Music streaming service Spotify plans to make changes to its royalties model, which could impact the earnings of artists whose songs do not meet a minimum stream requirement, according to reporting by Music Business Worldwide and Billboard.
The reported changes are intended to increase the amount of money paid out to the labels and artists with the most streams and throttle the earnings of labels and distributors who upload fraudulent or non-music tracks – nature sounds and white noise.
Under Spotify’s pro-rata royalties model, artists are not paid according to the number of streams their songs garner. Instead, artists receive payouts according to the percentage of total streams their songs receive. With the reported changes, an artist will need to cross a minimum-streams-per-song threshold – .5% according to Music Business Worldwide – in order to be eligible to receive payouts.
Spotify’s royalty model has been the target of musician’s rights groups and even proposed congressional legislation, as while established artists on major labels earn vast sums of money from Spotify, the majority of artists tend to earn very little from streaming royalties.
United Musicians and Allied Workers, the organization that took SXSW to task over artist compensation, has called on venues to stop taking merch cuts and long advocated for changes to Spotify’s royalty model, reacted to the news on social media, saying that the music streaming giant has proposed “changes that will enrich the top of the pyramid even more, and make it even more impossible for working musicians to benefit from streaming.”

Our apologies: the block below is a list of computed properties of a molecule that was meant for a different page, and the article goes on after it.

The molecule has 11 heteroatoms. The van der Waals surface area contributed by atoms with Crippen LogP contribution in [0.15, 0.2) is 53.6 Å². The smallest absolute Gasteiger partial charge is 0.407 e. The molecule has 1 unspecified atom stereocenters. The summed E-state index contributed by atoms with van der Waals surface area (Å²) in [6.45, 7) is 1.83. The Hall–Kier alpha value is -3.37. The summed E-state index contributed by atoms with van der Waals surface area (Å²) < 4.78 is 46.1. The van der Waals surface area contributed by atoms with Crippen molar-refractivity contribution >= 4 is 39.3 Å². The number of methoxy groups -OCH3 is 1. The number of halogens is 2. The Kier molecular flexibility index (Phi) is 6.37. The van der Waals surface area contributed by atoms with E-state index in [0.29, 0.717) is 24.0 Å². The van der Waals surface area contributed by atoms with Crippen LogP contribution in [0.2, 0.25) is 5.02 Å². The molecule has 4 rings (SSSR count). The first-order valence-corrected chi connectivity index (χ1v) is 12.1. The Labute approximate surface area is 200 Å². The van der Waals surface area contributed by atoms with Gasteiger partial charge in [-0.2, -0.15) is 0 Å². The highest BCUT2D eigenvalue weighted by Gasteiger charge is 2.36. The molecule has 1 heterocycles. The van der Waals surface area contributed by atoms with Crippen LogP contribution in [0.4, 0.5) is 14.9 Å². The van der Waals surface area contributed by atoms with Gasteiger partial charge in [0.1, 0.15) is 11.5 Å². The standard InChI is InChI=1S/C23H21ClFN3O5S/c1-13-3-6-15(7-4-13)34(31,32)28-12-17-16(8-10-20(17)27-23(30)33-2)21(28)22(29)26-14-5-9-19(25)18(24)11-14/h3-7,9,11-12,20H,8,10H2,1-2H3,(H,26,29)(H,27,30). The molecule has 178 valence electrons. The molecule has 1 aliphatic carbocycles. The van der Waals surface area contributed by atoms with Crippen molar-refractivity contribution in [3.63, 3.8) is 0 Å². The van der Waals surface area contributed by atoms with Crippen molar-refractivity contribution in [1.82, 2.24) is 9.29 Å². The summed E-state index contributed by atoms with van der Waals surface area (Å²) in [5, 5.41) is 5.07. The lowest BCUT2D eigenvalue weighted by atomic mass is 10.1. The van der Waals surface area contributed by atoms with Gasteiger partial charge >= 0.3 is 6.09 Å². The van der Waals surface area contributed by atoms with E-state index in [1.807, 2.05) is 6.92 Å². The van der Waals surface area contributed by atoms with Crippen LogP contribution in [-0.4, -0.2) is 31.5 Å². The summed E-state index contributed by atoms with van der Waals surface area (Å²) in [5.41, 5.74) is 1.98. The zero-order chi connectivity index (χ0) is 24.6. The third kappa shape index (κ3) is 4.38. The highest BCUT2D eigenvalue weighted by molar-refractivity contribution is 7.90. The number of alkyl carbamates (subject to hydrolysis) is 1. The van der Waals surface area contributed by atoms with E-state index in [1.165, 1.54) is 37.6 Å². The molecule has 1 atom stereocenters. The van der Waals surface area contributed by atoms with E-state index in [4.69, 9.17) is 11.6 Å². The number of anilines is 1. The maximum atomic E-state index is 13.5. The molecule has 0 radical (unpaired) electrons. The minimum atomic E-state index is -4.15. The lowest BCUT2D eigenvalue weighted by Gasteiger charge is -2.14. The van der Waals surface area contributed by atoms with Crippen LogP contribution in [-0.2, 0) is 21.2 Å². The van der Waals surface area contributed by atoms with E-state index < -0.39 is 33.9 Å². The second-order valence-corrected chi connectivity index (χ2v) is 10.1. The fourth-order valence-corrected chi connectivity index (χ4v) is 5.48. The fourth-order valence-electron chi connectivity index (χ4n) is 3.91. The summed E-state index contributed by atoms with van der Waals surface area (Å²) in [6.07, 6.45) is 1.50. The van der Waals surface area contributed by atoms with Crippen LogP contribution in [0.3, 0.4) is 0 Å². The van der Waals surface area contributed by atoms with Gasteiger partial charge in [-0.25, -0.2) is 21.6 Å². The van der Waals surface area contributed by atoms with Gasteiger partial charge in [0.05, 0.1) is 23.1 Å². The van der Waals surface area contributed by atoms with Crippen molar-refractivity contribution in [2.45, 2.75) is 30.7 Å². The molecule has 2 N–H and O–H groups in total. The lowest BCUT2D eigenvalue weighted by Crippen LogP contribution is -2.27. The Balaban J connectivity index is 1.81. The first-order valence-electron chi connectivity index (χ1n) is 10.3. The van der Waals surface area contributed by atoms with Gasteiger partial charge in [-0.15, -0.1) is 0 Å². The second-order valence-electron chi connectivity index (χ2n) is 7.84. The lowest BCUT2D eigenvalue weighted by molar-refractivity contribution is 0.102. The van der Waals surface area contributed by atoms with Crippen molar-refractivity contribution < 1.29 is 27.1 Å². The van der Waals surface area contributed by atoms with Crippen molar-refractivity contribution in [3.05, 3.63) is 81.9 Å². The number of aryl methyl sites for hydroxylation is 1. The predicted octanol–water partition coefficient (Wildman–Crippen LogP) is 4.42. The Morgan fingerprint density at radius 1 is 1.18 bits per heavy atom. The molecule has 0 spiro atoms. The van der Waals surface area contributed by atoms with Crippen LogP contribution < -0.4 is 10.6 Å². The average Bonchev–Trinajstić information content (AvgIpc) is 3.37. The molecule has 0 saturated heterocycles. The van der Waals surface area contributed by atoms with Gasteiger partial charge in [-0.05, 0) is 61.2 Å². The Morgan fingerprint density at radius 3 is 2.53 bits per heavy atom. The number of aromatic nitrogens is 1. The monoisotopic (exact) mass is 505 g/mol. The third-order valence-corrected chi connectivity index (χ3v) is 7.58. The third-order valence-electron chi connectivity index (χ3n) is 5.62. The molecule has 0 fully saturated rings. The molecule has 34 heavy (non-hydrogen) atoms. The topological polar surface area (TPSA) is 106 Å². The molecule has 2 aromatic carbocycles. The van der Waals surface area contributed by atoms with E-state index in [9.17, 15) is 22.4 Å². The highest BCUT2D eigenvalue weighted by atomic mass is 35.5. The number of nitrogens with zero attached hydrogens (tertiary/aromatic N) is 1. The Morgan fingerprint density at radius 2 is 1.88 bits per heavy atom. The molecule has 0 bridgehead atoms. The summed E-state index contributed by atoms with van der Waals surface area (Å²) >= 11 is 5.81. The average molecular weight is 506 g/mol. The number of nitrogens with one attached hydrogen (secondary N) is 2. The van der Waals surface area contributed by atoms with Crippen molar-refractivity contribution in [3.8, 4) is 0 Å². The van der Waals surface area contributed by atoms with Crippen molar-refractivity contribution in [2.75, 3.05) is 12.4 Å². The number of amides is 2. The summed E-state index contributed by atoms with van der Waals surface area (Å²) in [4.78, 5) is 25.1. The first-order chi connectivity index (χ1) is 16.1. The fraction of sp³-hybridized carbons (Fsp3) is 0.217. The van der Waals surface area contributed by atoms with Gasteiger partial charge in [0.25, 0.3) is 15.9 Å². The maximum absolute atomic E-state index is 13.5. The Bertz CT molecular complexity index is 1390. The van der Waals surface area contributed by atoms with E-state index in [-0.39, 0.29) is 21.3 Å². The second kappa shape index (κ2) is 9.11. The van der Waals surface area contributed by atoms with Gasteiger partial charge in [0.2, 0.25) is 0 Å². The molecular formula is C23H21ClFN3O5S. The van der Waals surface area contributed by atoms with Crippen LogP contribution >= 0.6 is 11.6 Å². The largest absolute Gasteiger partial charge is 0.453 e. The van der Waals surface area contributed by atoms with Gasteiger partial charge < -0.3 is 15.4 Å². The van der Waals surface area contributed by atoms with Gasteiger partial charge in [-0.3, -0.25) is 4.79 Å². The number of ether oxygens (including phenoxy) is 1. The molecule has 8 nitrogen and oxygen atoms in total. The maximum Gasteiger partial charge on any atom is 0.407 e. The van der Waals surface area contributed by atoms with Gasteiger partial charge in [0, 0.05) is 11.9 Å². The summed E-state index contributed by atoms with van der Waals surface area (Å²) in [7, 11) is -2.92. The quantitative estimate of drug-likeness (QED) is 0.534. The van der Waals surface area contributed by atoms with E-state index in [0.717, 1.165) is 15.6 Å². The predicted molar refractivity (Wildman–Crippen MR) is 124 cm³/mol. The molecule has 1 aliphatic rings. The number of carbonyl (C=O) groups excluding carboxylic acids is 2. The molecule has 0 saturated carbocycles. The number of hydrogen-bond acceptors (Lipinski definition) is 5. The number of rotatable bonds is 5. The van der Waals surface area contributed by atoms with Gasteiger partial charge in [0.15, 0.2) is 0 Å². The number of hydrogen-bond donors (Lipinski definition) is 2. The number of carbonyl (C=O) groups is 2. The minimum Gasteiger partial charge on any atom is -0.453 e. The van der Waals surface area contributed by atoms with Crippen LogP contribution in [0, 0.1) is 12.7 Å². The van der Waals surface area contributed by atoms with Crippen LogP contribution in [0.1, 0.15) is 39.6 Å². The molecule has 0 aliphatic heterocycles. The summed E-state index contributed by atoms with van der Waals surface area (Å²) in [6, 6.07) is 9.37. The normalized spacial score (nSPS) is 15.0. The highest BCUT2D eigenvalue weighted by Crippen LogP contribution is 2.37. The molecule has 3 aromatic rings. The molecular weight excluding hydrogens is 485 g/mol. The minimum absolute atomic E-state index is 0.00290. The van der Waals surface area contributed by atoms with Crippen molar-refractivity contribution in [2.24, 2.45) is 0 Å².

In July of 2022, after months of working with UMAW, Rep. Rashida Tlaib, Democrat of Michigan, sent a letter to her congressional colleagues encouraging legislation to require Spotify and other streamers to pay a per-stream royalty rate of at least one cent.
“…the current lack of regulation or codified streaming music royalty program has driven a race to the bottom,” Tlaib wrote in her letter. “Streaming music platforms’ payouts per stream are minuscule, and declining each year — leaving working musicians with little of the income generated by these platforms.”
Under Spotify’s current model, an artist whose music garners 10,000-50,000 monthly streams earns $100-600 per month from Spotify, according to estimates by Sound Campaign. However, nearly 80% of the more than 8 million artists with music on Spotify have less than 50 monthly listeners, according to a report by Music Business Worldwide.
When reached for comment about the changes to its royalty structure, a representative for Spotify shared the following statement with Billboard: ”We’re always evaluating how we can best serve artists, and regularly discuss with partners ways to further platform integrity. We do not have any news to share at this time.”
Meanwhile, in June, Spotify announced it would increase its premium subscription price. Despite collecting money from a reported 220 million paid premium subscriptions, Spotify – which went public in 2018 – lost $100 million last year. After announcing the price increase, the company’s share price dropped 14%.